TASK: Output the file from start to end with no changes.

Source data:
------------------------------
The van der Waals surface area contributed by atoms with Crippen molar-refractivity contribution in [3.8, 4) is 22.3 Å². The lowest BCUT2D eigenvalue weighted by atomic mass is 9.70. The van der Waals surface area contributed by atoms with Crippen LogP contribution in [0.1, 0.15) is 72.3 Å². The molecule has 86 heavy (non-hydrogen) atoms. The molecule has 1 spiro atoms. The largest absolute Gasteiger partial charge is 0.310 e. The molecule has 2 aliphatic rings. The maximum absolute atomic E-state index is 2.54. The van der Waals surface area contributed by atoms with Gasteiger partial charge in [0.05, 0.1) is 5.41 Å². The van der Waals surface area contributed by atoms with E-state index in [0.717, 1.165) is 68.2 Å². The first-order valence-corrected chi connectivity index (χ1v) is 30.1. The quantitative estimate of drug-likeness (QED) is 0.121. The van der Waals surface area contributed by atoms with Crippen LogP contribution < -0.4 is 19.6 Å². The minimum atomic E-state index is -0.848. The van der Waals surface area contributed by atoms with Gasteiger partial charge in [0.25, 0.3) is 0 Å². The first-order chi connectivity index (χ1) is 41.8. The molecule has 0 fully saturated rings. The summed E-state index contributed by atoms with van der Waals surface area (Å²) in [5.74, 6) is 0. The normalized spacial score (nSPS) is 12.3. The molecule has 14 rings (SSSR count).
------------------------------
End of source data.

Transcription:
The van der Waals surface area contributed by atoms with Crippen molar-refractivity contribution in [3.8, 4) is 22.3 Å². The lowest BCUT2D eigenvalue weighted by atomic mass is 9.70. The van der Waals surface area contributed by atoms with Crippen LogP contribution in [0.1, 0.15) is 72.3 Å². The molecule has 86 heavy (non-hydrogen) atoms. The molecule has 1 spiro atoms. The largest absolute Gasteiger partial charge is 0.310 e. The molecule has 2 aliphatic rings. The maximum absolute atomic E-state index is 2.54. The van der Waals surface area contributed by atoms with Gasteiger partial charge in [0.05, 0.1) is 5.41 Å². The van der Waals surface area contributed by atoms with E-state index in [0.717, 1.165) is 68.2 Å². The first-order valence-corrected chi connectivity index (χ1v) is 30.1. The quantitative estimate of drug-likeness (QED) is 0.121. The van der Waals surface area contributed by atoms with Crippen LogP contribution < -0.4 is 19.6 Å². The minimum atomic E-state index is -0.848. The van der Waals surface area contributed by atoms with Gasteiger partial charge in [0.25, 0.3) is 0 Å². The first-order chi connectivity index (χ1) is 41.8. The molecule has 0 fully saturated rings. The summed E-state index contributed by atoms with van der Waals surface area (Å²) in [5.74, 6) is 0. The normalized spacial score (nSPS) is 12.3. The molecule has 14 rings (SSSR count).